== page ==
What’s been proposed

On the spending side, in addition to the DFL’s $500 million plan for early education and childcare, there’s a push to spend $150 million in one-time solar installations and other means to reduce carbon emissions; $30 million for the disaster relief account; $30 million to build out the final mile connections for rural broadband access; an unspecified amount to help public housing authorities install fire sprinklers in high-rise apartments; and a bill to increase the general education funding formula for public schools by 1 percent in time for the 2020-2021 school year, a boost that would cost between $75 and $100 million. On Friday, a coalition of Twin Cities African-American community groups said they will ask Walz for $20 million to help them respond to the impacts of gun violence.

Also still floating around the Legislature: a plan to increase the pool of money available to make schools safer, and a $50 million appropriation to refill a loan program to assist farmers.

On the tax cut side is a proposal by Republicans who control the state called “Get Your Billion Back, Minnesota.” It would eliminate taxation on all Social Security benefits; reduce the lowest income tax rate from 5.3 percent to 4.9 percent; expand the K-12 education tax credit; and make several other tax changes that would consume most of the surplus.

House Speaker Melissa Hortman
MinnPost photo by Peter Callaghan
House Speaker Melissa Hortman, center: “We think the most important thing is to get kids off to the right start.”
Meanwhile, House GOP leaders have a bill that would eliminate the Health Care Provider Tax, the renewal of which was the centerpiece to last May’s bipartisan budget deal. That’s worth around $600 million a year.

While the surplus is currently listed as $1.33 billion, that could change when the state Office of Management and Budget releases an updated revenue and spending forecast on February 27. Legislative budget and tax chairs are guessing that it won’t reduce the surplus and might increase it, which would only increase the pressure to spend the money.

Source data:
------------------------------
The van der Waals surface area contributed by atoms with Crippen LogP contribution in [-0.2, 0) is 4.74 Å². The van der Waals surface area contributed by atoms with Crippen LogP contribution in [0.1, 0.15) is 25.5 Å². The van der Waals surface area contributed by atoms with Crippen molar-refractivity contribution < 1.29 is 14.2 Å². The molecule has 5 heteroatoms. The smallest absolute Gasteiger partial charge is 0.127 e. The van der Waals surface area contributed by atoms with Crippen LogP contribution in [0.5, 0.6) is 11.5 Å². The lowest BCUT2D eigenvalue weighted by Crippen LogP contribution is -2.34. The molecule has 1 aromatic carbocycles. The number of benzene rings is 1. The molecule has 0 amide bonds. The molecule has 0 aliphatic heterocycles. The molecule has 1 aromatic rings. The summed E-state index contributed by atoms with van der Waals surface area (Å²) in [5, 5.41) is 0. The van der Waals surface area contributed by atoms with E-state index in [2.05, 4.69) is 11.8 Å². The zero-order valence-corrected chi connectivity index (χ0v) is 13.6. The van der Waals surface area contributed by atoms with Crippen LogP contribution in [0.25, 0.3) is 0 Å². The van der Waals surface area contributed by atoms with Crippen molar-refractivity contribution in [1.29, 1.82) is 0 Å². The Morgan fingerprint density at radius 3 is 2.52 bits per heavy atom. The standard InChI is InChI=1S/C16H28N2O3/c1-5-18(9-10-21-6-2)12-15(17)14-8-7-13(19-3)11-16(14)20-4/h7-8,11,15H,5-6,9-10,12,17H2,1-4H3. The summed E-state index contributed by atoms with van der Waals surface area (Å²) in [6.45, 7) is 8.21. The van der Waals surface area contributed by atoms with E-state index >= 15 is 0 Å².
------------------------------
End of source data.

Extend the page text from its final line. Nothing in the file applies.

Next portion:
Both House DFLers and Senate Republicans have cast their proposals not just as numbers in a budget but moves that will help real people.

“We think the most important thing is to get kids off to the right start,” Hortman said before the session began. 

Added DFL House Majority Leader Ryan Winkler: “We have worked to end destructive Republican budgets that have shortchanged Minnesotans on behalf of the wealthy, corporations and insurance companies.”

In setting out the parameters of a tax bill, Sen. Roger Chamberlain, R-Lino Lakes, said: “This is fundamentally about people, it’s not just about numbers — it’s about real people, real lives and what they do with it.”

Even Walz, while trying to tamp down spending desires, tried not to sound opposed to the DFL legislator’s spending priorities. “I’ve said this often, budget documents are more than fiscal documents, they’re moral documents,” Walz said. “This is an opportunity for folks to talk about what they value. I think at this time this is all worthy conversation.”

‘We can’t do everything’

While caucus leaders at the Capitol have are the ones who announce broad plans, the work of delivering on those pronouncements is handed over to the chairs of the two spending committees, House Ways and Means Committee Chair Lyndon Carlson, DFL-Crystal, and Senate Finance Committee Chair Julie Rosen, R-Vernon Center.

Once the forecast is released on Feb. 27, Carlson will start drafting a budget resolution; Rosen will do likewise. On Thursday, both tried to sound open to spending and tax cuts, but also to create realistic expectations.

“We had a budget bill last year, and a significant one,” Rosen said. “So any requests from agencies, they’re gonna have to really explain why they need that, have some accountability measures in place, show where they are saving money. We need to rein in some spending.”

Sen. Roger Chamberlain, Senate Majority Leader Paul Gazelka, and Sen. Paul Anderson speaking on Thursday about the budget surplus.
MinnPost photo by Peter Callaghan